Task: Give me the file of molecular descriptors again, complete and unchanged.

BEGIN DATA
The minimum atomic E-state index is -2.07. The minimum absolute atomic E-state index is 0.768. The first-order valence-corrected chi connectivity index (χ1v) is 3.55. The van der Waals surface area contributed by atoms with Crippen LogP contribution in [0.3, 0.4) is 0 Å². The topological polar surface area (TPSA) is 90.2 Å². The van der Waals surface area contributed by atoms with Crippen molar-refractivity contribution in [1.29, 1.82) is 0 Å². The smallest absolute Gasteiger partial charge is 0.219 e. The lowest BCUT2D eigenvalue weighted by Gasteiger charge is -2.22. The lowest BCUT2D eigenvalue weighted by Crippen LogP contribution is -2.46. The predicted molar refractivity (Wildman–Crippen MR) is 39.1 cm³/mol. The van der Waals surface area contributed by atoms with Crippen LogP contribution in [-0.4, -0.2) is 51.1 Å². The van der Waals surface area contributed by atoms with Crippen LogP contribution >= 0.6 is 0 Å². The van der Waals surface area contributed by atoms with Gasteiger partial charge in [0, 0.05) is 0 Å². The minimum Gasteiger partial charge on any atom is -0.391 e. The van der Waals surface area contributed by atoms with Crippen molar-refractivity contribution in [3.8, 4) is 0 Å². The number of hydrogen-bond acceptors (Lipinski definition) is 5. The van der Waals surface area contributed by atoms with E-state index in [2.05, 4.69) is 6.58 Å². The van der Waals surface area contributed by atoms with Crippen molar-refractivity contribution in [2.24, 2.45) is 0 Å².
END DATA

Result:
The minimum atomic E-state index is -2.07. The minimum absolute atomic E-state index is 0.768. The first-order valence-corrected chi connectivity index (χ1v) is 3.55. The van der Waals surface area contributed by atoms with Crippen LogP contribution in [0.3, 0.4) is 0 Å². The topological polar surface area (TPSA) is 90.2 Å². The van der Waals surface area contributed by atoms with Crippen molar-refractivity contribution in [1.29, 1.82) is 0 Å². The smallest absolute Gasteiger partial charge is 0.219 e. The lowest BCUT2D eigenvalue weighted by Gasteiger charge is -2.22. The lowest BCUT2D eigenvalue weighted by Crippen LogP contribution is -2.46. The predicted molar refractivity (Wildman–Crippen MR) is 39.1 cm³/mol. The van der Waals surface area contributed by atoms with Crippen LogP contribution in [-0.4, -0.2) is 51.1 Å². The van der Waals surface area contributed by atoms with Crippen LogP contribution >= 0.6 is 0 Å². The van der Waals surface area contributed by atoms with Gasteiger partial charge in [0, 0.05) is 0 Å². The minimum Gasteiger partial charge on any atom is -0.391 e. The van der Waals surface area contributed by atoms with Crippen molar-refractivity contribution in [3.8, 4) is 0 Å². The number of hydrogen-bond acceptors (Lipinski definition) is 5. The van der Waals surface area contributed by atoms with E-state index in [2.05, 4.69) is 6.58 Å². The van der Waals surface area contributed by atoms with Crippen molar-refractivity contribution in [2.24, 2.45) is 0 Å².